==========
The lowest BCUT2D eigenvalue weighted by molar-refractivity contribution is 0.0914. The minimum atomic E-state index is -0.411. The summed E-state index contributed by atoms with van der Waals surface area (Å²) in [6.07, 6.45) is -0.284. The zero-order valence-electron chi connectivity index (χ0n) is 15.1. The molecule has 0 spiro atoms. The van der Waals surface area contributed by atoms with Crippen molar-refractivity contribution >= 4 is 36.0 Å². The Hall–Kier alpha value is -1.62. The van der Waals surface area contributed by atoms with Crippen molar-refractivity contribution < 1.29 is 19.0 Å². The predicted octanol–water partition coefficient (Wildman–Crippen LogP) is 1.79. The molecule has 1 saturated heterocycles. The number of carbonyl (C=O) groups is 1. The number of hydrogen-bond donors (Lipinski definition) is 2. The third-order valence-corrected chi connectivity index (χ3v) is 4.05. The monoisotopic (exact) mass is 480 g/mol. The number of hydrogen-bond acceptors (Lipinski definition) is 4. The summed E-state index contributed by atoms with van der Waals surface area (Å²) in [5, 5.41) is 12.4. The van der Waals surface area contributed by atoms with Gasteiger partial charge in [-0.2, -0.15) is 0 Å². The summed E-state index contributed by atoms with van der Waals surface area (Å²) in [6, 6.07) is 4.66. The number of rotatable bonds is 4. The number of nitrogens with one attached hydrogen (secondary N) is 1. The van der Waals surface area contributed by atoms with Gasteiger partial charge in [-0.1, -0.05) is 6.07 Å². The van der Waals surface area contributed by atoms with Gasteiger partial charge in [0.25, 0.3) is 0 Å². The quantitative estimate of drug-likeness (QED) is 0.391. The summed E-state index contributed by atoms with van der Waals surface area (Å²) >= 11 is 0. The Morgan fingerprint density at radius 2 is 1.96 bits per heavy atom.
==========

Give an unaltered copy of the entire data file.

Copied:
The lowest BCUT2D eigenvalue weighted by molar-refractivity contribution is 0.0914. The minimum atomic E-state index is -0.411. The summed E-state index contributed by atoms with van der Waals surface area (Å²) in [6.07, 6.45) is -0.284. The zero-order valence-electron chi connectivity index (χ0n) is 15.1. The molecule has 0 spiro atoms. The van der Waals surface area contributed by atoms with Crippen molar-refractivity contribution >= 4 is 36.0 Å². The Hall–Kier alpha value is -1.62. The van der Waals surface area contributed by atoms with Crippen molar-refractivity contribution < 1.29 is 19.0 Å². The predicted octanol–water partition coefficient (Wildman–Crippen LogP) is 1.79. The molecule has 1 saturated heterocycles. The number of carbonyl (C=O) groups is 1. The number of hydrogen-bond donors (Lipinski definition) is 2. The third-order valence-corrected chi connectivity index (χ3v) is 4.05. The monoisotopic (exact) mass is 480 g/mol. The number of hydrogen-bond acceptors (Lipinski definition) is 4. The summed E-state index contributed by atoms with van der Waals surface area (Å²) in [5, 5.41) is 12.4. The van der Waals surface area contributed by atoms with Gasteiger partial charge in [-0.2, -0.15) is 0 Å². The summed E-state index contributed by atoms with van der Waals surface area (Å²) in [6, 6.07) is 4.66. The number of rotatable bonds is 4. The number of nitrogens with one attached hydrogen (secondary N) is 1. The van der Waals surface area contributed by atoms with Gasteiger partial charge in [-0.1, -0.05) is 6.07 Å². The van der Waals surface area contributed by atoms with Gasteiger partial charge in [0.25, 0.3) is 0 Å². The quantitative estimate of drug-likeness (QED) is 0.391. The summed E-state index contributed by atoms with van der Waals surface area (Å²) >= 11 is 0. The Morgan fingerprint density at radius 2 is 1.96 bits per heavy atom.